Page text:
Sunday, August 28, 2016

Epilogue -- On My Boots

Many of my readers are understandably concerned about my boots.

Before departing for England in June, I examined my used boots, and brought with me a pair having sufficient tread to last 600 miles. Quite likely, they are the same boots I wore in 2014 during My Riparian Summer’s 600-mile walk in southern England. Foolishly, I didn’t examine the uppers or the laces.

I noticed the laces were badly worn on Day 1. I reinforced the laces with duct tape, but bought an emergency pair of laces in Grassington on Day 2. On Day 15, the upper on my right boot started to split, so I reinforced it inside and outside with duct tape. The exterior reinforcement peeled off almost immediately (as expected), but the interior reinforcement held tight. By Day 21, the split on the right boot was spreading though, and the upper of the left boot started to split.

Not wanting to replace the boots mid-hike, I mended both boots with glue on Day 23. I strengthened the mend on Day 32, and installed the new laces. The boots have held up well ever since. They now have at least 1,000 miles on them – perhaps 1,200 or more. They have performed well under difficult conditions, but have reached the end of their lives.

How does one retire a faithful pair of boots? Merely tossing them into a dumpster seems disrespectful. A dignified cremation might seem appropriate, but the Vibram soul (pun intended) may release toxic fumes. Tossing them into a shoe-tree would be wonderful, but the only shoe-trees I’ve seen are in America. I don’t think the shoe-tree fad has yet arrived in England, and these boots deserve to stay in England. I’ve decided to donate the laces and insouls (pun intended) to my other needy boots, and respectfully place the remains in a bin, hoping they end up in a landfill which someday will become a park or a golf course. The boots would like that.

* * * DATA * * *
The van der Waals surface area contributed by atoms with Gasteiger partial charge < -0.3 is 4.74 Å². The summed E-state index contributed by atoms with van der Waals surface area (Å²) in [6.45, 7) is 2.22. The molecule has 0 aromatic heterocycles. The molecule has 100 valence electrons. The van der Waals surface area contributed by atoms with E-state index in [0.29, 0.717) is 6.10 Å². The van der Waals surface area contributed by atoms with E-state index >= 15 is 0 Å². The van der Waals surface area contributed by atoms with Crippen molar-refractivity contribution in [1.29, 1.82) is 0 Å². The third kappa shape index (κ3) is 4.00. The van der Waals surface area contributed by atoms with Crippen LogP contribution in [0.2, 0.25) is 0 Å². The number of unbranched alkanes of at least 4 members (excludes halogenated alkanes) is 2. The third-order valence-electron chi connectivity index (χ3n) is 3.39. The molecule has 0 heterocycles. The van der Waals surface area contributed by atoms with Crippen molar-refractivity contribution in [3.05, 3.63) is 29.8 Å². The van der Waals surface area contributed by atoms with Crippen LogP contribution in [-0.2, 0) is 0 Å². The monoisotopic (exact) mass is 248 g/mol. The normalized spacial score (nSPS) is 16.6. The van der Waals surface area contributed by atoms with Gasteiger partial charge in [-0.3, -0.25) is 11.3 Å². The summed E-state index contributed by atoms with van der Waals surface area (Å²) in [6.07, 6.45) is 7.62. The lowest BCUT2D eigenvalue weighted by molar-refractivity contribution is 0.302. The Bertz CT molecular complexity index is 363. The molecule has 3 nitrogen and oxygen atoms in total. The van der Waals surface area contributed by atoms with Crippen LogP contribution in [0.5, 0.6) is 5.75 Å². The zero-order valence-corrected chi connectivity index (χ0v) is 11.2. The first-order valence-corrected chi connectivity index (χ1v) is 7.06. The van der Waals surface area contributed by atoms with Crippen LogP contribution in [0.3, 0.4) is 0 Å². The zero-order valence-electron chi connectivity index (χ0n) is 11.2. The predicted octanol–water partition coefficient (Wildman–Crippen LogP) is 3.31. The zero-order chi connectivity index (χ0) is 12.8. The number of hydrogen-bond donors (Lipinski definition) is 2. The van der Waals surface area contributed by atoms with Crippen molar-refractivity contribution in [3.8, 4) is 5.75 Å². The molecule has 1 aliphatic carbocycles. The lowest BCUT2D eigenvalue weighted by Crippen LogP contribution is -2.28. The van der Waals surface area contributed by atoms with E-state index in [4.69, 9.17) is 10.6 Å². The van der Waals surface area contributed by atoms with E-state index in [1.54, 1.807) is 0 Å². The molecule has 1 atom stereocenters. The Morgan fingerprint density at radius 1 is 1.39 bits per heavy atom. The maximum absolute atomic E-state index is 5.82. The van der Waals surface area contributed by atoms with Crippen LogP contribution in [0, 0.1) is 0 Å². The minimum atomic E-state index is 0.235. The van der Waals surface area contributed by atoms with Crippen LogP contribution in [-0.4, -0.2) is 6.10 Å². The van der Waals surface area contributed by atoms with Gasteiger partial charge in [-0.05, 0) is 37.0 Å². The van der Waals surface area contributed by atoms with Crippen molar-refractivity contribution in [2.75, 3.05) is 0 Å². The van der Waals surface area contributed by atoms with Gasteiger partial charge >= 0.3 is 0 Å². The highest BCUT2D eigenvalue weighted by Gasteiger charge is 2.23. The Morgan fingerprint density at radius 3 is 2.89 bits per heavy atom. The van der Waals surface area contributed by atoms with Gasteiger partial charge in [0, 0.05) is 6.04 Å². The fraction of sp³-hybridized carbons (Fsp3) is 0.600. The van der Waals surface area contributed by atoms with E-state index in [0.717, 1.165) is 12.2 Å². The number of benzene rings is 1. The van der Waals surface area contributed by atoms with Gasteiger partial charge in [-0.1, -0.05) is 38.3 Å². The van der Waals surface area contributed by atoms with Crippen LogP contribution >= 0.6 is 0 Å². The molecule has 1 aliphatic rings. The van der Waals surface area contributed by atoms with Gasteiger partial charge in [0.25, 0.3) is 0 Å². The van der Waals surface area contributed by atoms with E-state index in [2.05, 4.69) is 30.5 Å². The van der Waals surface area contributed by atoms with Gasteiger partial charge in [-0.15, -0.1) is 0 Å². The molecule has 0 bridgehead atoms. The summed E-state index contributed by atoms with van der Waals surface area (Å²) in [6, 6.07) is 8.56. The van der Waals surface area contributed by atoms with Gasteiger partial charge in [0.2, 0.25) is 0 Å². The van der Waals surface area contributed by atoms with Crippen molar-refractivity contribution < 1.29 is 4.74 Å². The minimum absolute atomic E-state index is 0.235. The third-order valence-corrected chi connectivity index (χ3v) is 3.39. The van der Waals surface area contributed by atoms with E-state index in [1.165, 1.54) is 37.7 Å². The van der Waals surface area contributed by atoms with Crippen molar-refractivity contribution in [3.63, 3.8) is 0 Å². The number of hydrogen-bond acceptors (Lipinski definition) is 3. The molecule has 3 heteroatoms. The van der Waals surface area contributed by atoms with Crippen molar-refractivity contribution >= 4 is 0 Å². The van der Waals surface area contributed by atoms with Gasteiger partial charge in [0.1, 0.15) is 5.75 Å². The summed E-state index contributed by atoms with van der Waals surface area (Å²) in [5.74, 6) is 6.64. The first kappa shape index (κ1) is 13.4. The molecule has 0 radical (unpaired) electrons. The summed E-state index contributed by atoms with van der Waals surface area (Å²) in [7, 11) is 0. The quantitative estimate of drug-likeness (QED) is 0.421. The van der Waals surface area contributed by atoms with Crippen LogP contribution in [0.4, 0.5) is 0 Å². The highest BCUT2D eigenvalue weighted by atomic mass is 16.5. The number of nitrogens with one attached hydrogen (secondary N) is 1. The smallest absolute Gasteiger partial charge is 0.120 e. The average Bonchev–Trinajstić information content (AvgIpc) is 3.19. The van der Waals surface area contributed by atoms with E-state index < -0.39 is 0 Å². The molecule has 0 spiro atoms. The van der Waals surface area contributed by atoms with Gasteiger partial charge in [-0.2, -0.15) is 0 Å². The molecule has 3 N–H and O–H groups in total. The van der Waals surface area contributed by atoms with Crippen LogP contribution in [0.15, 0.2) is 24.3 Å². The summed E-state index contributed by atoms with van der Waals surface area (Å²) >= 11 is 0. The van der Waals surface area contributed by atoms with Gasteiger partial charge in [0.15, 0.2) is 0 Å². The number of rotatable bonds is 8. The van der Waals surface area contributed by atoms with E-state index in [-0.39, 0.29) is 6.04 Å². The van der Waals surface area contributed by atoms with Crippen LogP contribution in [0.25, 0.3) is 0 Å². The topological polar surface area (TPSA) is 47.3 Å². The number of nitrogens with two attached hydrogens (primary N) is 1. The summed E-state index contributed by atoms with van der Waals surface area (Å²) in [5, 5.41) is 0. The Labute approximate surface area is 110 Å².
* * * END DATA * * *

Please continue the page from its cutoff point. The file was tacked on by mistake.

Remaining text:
Saturday, August 27, 2016

Day 58 -- Looking Back

I strolled around Liverpool today, beset with melancholia, longing for the countryside. The waterfront of Liverpool is quite pleasant, but it’s not really any different from all the other big-city rejuvenated tourist waterfronts I’ve ever seen. There were crowds of people, music, sidewalk cafes, fast food vendors, souvenir shops, arcades, etc.. – the same as in San Francisco, San Diego, New Orleans, London, etc. Everything was alive, but there was no life.

Where are the sheep that run away when you get too close?

Where are the cattle that run towards you hoping to be led to a greener pasture?

Or the horses that stretch their necks over a wall to greet you, hoping you will pat their heads.

I did see three horses today, but they weren’t friendly.

Even the people were too busy to talk.

I already miss the countryside roads winding among the hills, leading you to new adventures and new friends.

And I miss the fields of wildflowers that gladden your heart.

I miss the countryside.

I’ve had a great summer, and hope you did too. Good-bye for now.

Friday, August 26, 2016

Day 57 -- Liverpool, 8 miles

I don’t normally need maps because I’ve got an intuitive sense of direction. Even though I can’t possibly get lost – I’m on an island, after all, alongside a large river – I wanted a map to help me decide where to walk. So I asked my smartphone, “Where can I buy a map?” It directed me to Stanfords Book Store – perhaps the best map store in all of England. The nearest Stanfords is in Manchester, approximately 35 miles away. Well, sometimes smartphones aren’t.

I then asked it for the nearest WH Smith bookstore, because I’m smart enough to know they carry maps. The closest WH Smith is about two blocks from my hotel. The walk there was my introduction to Liverpool – perhaps not all of Liverpool, but the relatively new, upscale Liverpool in the vicinity of Albert Dock, with the Tate Museum and all of the other places the beautiful people frequent. WH Smith is located in a modern shopping area – perhaps the largest I’ve seen in years – filled with internationally known specialty shops and restaurants all designed to separate people from their money – and from the looks of it, very well succeeding. WH Smith successfully separated me from some of mine.

My walk along the waterfront started from the Albert Dock, passed by King Dock (home to a large arena), edged a marina with expensive boats and a waterpark, and then followed a seaside promenade alongside the Garston Channel. The waterpark has an ingenious system for wakeboarding (and perhaps water skiing). An overhead cable connected to a tow bar runs back and forth the length of the park, and pulls the wakeboarders (or skiers) through a slalom course or over jumps. At the end of the line, if the skier maintains speed with a wide turn, the cable reverses direction (as does the skier) and the fun continues. I was sorely tempted…